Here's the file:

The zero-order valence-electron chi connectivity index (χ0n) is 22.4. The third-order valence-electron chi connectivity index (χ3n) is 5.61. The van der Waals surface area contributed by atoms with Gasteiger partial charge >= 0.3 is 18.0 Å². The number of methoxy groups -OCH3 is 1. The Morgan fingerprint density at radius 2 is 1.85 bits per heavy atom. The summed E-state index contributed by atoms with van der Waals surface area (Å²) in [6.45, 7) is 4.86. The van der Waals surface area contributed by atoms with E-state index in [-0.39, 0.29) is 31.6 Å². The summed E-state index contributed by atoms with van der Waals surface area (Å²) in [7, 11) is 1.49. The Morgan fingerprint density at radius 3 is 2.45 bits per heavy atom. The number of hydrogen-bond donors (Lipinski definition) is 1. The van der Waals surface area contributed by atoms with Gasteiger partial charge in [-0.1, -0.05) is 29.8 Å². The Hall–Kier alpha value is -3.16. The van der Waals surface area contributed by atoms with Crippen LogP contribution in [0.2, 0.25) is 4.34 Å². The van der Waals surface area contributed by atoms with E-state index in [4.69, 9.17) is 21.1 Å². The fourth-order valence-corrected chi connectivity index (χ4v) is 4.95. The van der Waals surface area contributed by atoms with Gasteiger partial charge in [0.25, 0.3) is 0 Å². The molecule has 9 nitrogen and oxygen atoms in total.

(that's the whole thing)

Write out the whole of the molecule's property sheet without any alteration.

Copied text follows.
The zero-order valence-electron chi connectivity index (χ0n) is 22.4. The third-order valence-electron chi connectivity index (χ3n) is 5.61. The van der Waals surface area contributed by atoms with Gasteiger partial charge >= 0.3 is 18.0 Å². The number of methoxy groups -OCH3 is 1. The Morgan fingerprint density at radius 2 is 1.85 bits per heavy atom. The summed E-state index contributed by atoms with van der Waals surface area (Å²) in [6.45, 7) is 4.86. The van der Waals surface area contributed by atoms with E-state index in [-0.39, 0.29) is 31.6 Å². The summed E-state index contributed by atoms with van der Waals surface area (Å²) in [7, 11) is 1.49. The Morgan fingerprint density at radius 3 is 2.45 bits per heavy atom. The number of hydrogen-bond donors (Lipinski definition) is 1. The van der Waals surface area contributed by atoms with Gasteiger partial charge in [-0.1, -0.05) is 29.8 Å². The Hall–Kier alpha value is -3.16. The van der Waals surface area contributed by atoms with Crippen LogP contribution in [0.2, 0.25) is 4.34 Å². The van der Waals surface area contributed by atoms with E-state index in [4.69, 9.17) is 21.1 Å². The fourth-order valence-corrected chi connectivity index (χ4v) is 4.95. The van der Waals surface area contributed by atoms with Gasteiger partial charge in [0.25, 0.3) is 0 Å². The molecule has 9 nitrogen and oxygen atoms in total.